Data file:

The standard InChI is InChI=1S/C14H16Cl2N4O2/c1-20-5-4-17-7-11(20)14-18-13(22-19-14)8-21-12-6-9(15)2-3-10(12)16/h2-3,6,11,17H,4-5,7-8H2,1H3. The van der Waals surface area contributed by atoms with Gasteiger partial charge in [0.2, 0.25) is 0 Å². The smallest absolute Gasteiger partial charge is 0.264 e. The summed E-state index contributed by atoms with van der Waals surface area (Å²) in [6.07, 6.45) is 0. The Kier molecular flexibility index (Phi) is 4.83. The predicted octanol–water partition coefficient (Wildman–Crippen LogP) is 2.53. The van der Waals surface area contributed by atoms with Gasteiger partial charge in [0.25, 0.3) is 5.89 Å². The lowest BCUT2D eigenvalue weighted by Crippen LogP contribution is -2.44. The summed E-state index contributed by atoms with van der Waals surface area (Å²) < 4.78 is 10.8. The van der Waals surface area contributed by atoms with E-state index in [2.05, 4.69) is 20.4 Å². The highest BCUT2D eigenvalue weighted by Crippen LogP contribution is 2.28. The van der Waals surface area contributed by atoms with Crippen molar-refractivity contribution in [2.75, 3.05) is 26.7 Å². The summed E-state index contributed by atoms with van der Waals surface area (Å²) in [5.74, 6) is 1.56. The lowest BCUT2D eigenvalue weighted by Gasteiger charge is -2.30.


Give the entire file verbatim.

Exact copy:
The standard InChI is InChI=1S/C14H16Cl2N4O2/c1-20-5-4-17-7-11(20)14-18-13(22-19-14)8-21-12-6-9(15)2-3-10(12)16/h2-3,6,11,17H,4-5,7-8H2,1H3. The van der Waals surface area contributed by atoms with Gasteiger partial charge in [0.2, 0.25) is 0 Å². The smallest absolute Gasteiger partial charge is 0.264 e. The summed E-state index contributed by atoms with van der Waals surface area (Å²) in [6.07, 6.45) is 0. The Kier molecular flexibility index (Phi) is 4.83. The predicted octanol–water partition coefficient (Wildman–Crippen LogP) is 2.53. The van der Waals surface area contributed by atoms with Gasteiger partial charge in [0.25, 0.3) is 5.89 Å². The lowest BCUT2D eigenvalue weighted by Crippen LogP contribution is -2.44. The summed E-state index contributed by atoms with van der Waals surface area (Å²) < 4.78 is 10.8. The van der Waals surface area contributed by atoms with E-state index in [2.05, 4.69) is 20.4 Å². The highest BCUT2D eigenvalue weighted by Crippen LogP contribution is 2.28. The van der Waals surface area contributed by atoms with Crippen molar-refractivity contribution in [2.75, 3.05) is 26.7 Å². The summed E-state index contributed by atoms with van der Waals surface area (Å²) in [5.74, 6) is 1.56. The lowest BCUT2D eigenvalue weighted by Gasteiger charge is -2.30.